Saturday, October 21, 2017

Savoury Tostyde (The Closet of the Eminently Learned Sir Kenelme Digbie, Kt, Opened (1669)

Savoury Tostyde With Toast and slices of Ham
Savoury Tostyde (The Closet of the Eminently Learned Sir Kenelme Digbie, Kt, Opened (1669) 
– Recipe Courtesy of David Friedman and Elizabeth Cook

Cut pieces of quick, fat, rich, well tasted cheese, (as the best of Brye, Cheshire, &c. or sharp thick Cream-Cheese) into a dish of thick beaten melted Butter, that hath served for Sparages or the like, or pease, or other boiled Sallet, or ragout of meat, or gravy of Mutton: and, if you will, Chop some of the Asparages among it, or slices of Gambon of Bacon, or fresh-collops, or Onions, or Sibboulets, or Anchovis, and set all this to melt upon a Chafing-dish of Coals, and stir all well together, to Incorporate them; and when all is of an equal consistence, strew some gross White-Pepper on it, and eat it with tosts or crusts of White-bread. You may scorch it at the top with a hot Fire-Shovel.

1/2 lb butter
1/2 lb cream cheese
1/8 lb Brie or other strongly flavored cheese
1/4 t white pepper

Melt the butter. Cut up the cheese and stir it into the butter over low heat. You will probably want to use a whisk to blend the two together and keep the sauce from separating (which it is very much inclined to do). When you have a uniform, creamy sauce you are done. You may serve it over asparagus or other vegetables, or over toast; if you want to brown the top, put it under the broiling unit in your stove for a minute or so. Experiment with some of the variations suggested in the original.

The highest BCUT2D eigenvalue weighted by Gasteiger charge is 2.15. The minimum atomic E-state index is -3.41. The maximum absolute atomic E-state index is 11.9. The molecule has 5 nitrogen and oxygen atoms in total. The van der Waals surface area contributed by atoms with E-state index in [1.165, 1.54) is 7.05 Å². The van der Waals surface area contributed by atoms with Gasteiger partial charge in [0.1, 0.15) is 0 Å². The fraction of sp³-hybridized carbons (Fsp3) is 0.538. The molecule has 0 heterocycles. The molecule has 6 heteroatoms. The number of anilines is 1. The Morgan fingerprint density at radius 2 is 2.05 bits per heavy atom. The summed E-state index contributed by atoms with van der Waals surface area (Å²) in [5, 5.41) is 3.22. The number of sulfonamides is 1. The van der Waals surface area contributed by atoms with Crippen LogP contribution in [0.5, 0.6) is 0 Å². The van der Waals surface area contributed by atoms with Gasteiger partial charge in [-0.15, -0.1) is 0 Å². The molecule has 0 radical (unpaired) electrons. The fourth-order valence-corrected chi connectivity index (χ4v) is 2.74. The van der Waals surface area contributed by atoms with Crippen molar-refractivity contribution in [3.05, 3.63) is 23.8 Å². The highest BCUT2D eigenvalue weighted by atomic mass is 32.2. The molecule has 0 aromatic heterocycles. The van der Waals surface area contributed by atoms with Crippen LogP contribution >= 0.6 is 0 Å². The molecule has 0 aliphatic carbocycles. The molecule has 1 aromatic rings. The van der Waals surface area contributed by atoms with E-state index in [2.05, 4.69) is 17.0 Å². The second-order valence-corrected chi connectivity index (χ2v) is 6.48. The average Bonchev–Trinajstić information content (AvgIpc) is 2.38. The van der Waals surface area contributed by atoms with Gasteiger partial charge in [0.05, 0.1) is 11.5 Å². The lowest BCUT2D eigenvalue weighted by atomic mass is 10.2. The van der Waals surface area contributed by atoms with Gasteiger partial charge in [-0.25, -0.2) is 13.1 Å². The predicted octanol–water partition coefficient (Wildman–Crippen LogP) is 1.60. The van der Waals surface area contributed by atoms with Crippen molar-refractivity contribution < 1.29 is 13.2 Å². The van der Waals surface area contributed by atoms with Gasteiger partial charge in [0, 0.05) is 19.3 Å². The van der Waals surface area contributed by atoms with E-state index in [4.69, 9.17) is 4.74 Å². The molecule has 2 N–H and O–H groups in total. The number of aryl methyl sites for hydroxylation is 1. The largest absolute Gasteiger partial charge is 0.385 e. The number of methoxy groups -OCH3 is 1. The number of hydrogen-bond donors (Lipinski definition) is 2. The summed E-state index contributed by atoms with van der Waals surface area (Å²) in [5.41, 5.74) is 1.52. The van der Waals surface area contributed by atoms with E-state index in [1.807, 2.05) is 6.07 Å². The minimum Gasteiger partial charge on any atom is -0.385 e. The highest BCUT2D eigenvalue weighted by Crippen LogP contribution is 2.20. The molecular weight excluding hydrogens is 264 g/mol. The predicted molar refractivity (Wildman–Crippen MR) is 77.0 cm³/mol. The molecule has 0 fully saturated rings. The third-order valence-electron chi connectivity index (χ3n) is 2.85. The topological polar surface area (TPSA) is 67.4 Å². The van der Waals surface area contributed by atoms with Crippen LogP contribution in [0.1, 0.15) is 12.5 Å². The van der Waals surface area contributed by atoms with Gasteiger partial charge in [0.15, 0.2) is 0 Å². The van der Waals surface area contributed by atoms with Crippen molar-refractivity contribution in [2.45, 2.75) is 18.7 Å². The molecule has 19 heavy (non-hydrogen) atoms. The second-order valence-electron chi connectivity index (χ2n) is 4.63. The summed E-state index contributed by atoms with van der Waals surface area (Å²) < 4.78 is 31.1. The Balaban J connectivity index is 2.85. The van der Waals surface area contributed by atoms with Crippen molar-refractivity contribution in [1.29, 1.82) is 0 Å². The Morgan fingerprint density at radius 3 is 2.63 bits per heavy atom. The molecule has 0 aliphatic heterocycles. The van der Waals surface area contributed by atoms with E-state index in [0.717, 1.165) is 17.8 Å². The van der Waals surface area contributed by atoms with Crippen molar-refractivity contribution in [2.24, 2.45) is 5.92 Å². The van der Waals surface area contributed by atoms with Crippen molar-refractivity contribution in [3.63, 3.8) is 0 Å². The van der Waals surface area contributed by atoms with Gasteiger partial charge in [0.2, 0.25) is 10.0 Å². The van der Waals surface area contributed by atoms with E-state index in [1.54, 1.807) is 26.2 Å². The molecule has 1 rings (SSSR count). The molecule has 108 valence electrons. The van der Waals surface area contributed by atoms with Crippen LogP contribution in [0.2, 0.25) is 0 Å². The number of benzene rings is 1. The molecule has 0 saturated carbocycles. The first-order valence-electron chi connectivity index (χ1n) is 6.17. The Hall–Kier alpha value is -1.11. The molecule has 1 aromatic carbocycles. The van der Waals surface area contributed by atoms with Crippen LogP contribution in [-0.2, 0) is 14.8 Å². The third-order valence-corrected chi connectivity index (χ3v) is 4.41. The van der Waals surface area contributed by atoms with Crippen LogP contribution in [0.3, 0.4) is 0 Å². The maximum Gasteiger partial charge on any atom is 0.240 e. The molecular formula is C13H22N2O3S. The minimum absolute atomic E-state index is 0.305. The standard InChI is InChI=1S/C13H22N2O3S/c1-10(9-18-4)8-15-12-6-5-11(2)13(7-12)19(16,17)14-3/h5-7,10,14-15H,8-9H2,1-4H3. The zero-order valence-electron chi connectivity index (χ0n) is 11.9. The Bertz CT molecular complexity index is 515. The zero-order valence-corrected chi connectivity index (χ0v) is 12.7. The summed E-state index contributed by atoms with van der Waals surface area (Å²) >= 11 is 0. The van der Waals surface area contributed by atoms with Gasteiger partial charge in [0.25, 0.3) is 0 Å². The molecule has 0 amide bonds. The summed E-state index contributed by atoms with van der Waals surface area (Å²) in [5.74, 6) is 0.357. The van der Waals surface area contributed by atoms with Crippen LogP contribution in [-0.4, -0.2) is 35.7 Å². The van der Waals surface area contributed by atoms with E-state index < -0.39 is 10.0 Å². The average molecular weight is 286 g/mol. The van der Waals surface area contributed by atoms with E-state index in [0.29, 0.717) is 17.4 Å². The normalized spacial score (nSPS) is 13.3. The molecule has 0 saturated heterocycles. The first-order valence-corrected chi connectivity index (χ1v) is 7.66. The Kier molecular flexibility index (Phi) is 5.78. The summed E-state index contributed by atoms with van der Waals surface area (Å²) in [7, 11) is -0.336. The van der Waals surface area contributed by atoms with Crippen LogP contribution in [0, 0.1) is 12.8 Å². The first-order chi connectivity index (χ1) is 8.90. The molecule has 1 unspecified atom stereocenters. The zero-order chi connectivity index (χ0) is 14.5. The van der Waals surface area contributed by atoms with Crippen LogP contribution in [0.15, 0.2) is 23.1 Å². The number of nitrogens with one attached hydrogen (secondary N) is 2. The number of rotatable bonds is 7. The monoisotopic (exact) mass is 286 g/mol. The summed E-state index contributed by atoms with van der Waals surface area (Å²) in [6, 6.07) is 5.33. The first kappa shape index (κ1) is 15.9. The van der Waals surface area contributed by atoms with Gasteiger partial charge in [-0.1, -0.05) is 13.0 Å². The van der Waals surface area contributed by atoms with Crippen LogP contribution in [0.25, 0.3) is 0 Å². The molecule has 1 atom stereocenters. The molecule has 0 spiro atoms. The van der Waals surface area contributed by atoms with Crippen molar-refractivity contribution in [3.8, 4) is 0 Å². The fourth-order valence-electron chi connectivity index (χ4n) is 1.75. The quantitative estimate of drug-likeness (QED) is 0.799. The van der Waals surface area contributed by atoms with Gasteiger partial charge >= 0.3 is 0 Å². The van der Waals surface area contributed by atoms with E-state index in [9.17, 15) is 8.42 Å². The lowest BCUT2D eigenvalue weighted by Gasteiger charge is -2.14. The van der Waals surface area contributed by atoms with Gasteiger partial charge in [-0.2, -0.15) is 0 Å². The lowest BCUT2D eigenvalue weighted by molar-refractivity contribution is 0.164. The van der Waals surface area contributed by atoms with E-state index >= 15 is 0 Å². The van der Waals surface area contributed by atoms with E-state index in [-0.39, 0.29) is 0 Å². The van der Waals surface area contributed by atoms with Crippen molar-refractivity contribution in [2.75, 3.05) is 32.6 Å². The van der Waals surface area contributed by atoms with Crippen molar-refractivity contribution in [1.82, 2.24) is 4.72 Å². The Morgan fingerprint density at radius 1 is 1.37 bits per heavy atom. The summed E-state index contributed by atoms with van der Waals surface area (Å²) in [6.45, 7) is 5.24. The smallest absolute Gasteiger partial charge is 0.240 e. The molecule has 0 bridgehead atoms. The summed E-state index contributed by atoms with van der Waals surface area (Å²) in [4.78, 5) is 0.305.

This dish has affectionately been labeled "crack cheese"--yes it is good and addicting.  As you can see from the picture, as the cheese cools it starts to harden. This does not affect the flavor, so much as the texture.  I have to confess I would eat this off of a old boot even if it was cold...ok...maybe not a boot but when I taste tested this, the bowl was licked clean ~glances at the child~ but I am not naming names. It is absolutely delicious, easy to make and easily made ahead of time and then reheated.  Note all of the variations you can use to serve it--plain, asparagus, bacon, chunks of meat, onions, anchovies or bread. I personally would serve this in a bread bowl, and then fill the remainder of the platter with goodies to dip into it.  This is the starter dish for the next "white flag feast" I do.